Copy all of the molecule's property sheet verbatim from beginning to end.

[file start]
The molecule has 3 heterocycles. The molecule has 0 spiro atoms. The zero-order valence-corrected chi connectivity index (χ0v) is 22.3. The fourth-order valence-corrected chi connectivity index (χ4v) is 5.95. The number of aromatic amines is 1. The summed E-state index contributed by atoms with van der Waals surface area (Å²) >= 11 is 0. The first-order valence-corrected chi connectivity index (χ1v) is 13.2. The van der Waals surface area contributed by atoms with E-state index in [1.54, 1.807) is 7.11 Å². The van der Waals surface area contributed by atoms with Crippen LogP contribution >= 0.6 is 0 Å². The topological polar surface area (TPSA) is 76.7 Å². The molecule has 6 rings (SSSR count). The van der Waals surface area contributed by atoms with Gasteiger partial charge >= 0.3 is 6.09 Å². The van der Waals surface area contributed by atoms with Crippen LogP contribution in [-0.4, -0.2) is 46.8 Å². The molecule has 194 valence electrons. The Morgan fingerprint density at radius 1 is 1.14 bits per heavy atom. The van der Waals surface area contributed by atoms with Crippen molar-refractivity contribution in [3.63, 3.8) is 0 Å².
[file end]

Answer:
The molecule has 3 heterocycles. The molecule has 0 spiro atoms. The zero-order valence-corrected chi connectivity index (χ0v) is 22.3. The fourth-order valence-corrected chi connectivity index (χ4v) is 5.95. The number of aromatic amines is 1. The summed E-state index contributed by atoms with van der Waals surface area (Å²) >= 11 is 0. The first-order valence-corrected chi connectivity index (χ1v) is 13.2. The van der Waals surface area contributed by atoms with E-state index in [1.54, 1.807) is 7.11 Å². The van der Waals surface area contributed by atoms with Crippen LogP contribution >= 0.6 is 0 Å². The topological polar surface area (TPSA) is 76.7 Å². The molecule has 6 rings (SSSR count). The van der Waals surface area contributed by atoms with Gasteiger partial charge >= 0.3 is 6.09 Å². The van der Waals surface area contributed by atoms with Crippen LogP contribution in [-0.4, -0.2) is 46.8 Å². The molecule has 194 valence electrons. The Morgan fingerprint density at radius 1 is 1.14 bits per heavy atom. The van der Waals surface area contributed by atoms with Crippen molar-refractivity contribution in [3.63, 3.8) is 0 Å².